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There are many conditions that can have truncal involvement. This section focuses on some common eruptions that frequently affect the trunk: scaling macules, papules, and plaques; morbilliform or urticarial eruptions; blistering disorders; insect bites; and two miscellaneous disorders, molluscum contagiosum and Kaposi sarcoma (KS). Although the location can be helpful, the clinical appearance of the lesions and overall assessment of the patient are needed to make the correct diagnosis.

Scaling conditions include psoriasis, seborrheic dermatitis, tinea corporis, pityriasis (“tinea”) versicolor, eczema/atopic dermatitis, lichen planus, secondary syphilis, and scabies. Table 249-1 lists common features distinguishing these eruptions.

Table 249-1 Comparison Features of Common Papulosquamous Eruptions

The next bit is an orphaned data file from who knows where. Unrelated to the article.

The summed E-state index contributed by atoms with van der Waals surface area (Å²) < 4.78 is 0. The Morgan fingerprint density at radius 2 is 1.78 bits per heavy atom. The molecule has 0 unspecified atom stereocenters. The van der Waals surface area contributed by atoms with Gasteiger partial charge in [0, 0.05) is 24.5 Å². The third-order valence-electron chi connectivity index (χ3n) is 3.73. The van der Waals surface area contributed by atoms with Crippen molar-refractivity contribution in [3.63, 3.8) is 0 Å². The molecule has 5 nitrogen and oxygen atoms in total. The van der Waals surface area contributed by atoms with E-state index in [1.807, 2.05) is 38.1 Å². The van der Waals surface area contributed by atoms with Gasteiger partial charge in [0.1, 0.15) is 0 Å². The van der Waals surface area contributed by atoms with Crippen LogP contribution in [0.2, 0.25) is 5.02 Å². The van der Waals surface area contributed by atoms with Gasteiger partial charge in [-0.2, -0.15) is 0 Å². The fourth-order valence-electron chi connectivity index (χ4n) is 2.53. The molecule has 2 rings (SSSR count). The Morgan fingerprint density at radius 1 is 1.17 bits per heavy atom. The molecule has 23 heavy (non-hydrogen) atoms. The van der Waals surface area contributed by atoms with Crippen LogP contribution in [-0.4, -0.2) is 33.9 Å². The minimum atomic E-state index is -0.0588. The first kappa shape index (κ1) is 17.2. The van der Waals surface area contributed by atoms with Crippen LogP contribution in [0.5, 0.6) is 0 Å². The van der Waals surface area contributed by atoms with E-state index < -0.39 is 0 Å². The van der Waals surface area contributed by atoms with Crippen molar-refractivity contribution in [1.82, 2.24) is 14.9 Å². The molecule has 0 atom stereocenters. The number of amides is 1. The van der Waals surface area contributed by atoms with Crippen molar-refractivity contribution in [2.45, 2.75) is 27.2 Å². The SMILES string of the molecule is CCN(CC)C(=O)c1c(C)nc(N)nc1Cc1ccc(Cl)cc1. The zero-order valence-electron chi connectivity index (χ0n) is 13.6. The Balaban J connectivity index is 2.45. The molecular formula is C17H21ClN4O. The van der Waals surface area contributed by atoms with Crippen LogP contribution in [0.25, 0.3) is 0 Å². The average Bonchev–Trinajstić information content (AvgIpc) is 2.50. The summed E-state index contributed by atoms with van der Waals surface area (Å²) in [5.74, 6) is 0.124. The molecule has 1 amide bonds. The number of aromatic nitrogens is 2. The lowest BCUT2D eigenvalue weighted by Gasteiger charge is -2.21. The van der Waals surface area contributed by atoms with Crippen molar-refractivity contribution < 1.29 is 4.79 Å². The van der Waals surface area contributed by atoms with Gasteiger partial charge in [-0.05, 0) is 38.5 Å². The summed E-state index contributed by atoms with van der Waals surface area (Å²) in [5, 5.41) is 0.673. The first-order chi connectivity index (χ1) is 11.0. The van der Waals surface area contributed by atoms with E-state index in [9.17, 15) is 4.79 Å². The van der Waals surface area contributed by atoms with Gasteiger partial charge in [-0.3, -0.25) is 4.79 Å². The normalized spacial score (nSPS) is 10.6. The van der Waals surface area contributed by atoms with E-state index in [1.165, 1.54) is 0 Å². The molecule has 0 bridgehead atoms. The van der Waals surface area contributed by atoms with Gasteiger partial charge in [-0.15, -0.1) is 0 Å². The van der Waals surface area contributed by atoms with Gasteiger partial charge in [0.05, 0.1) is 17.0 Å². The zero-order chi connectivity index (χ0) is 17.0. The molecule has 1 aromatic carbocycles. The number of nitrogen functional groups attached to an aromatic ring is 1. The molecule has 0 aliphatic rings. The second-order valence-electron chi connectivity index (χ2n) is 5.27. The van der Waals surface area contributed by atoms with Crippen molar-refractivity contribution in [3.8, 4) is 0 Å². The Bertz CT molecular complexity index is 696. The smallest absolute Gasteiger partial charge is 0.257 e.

Psoriasis is a common disorder that affects 1.5% to 2.0% of the population. It is uncommon in West Africans and Japanese, and very rare in American Indians. It has equal incidence in males and females. Psoriasis is associated with a hereditary predisposition. When one parent has the disease, there is an 8% incidence in the offspring, and if psoriasis is present in both parents, there is >40% chance that the child will have the condition. The peak incidence is in the early 20s with an insidious onset. Explosive eruptions can be seen following streptococcal pharyngitis, severe sunburn, or in patients with acquired immunodeficiency syndrome (AIDS). Stress or alcohol ingestion ...

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